|My quads look exactly like this.|
In triathlon, I always told people that I was best at transitions, because I didn't think that I was very good at any of the three sports. Of the three, cycling was my strongest and the one that I enjoyed the most.
Because of my background with triathlon, I'm pretty good at time trials. But that time trial skill doesn't carry over into races; I can't hold high power for long duration in races, like in a breakaway. Or the power that I can sustain isn't high enough to keep me away from a pursuing group, anyway. So I'm decent at time trialing, but it doesn't carry over to actual races.
I've considered that I might be a good sprinter, because I'm kind of built like a sprinter--small frontal profile with massive thighs. I've also assumed that I'm not a very good climber, because I'm so heavy relative to my size. But when I think back to this season, I've done well in hilly races. I think I might be a good climber. Sprint-wise, I have an okay kick, but I'm never positioned well enough for it to really matter. So I'm good at climbing, but I lack the right build to be excellent at it; and I'm good at sprinting, but only during workouts (I haven't won any races out of sprints . . . or at all).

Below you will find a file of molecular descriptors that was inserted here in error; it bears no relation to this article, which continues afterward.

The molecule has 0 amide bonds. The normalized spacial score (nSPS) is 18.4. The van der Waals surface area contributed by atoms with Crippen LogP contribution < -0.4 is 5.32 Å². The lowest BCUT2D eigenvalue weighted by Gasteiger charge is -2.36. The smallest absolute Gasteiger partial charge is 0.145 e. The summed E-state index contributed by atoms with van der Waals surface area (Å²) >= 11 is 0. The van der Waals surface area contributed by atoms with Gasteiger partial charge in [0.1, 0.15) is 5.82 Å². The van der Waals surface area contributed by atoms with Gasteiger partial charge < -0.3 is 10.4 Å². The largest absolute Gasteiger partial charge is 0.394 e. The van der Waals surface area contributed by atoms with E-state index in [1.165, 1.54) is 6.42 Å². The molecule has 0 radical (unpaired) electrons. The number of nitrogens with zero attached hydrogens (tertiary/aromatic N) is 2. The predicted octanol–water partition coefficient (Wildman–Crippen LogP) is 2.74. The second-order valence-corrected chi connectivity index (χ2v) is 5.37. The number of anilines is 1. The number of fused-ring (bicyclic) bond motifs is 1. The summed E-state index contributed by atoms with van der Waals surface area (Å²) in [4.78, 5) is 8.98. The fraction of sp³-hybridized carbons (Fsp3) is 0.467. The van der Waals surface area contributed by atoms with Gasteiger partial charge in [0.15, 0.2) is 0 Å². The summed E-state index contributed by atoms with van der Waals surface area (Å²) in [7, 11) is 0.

Then the other day I did a TrainerRoad workout that got me thinking. It was intervals of 30 seconds overgeared (slow and heavy) followed by a ramp from just below threshold power to just above. And I was really good at them. I could lay down 500+ watts for 30 seconds. In my highest gear and with the resistance cranked on my trainer, I couldn't slow my legs down below 80 RPM. I don't suppose it should be very surprising, considering the size of my quads, but I'm really strong. I think that's my strength, cycling-wise. Strength. I'm strong at . . . being strong. Yay!
Now if I can just figure out how to use that in racing . . .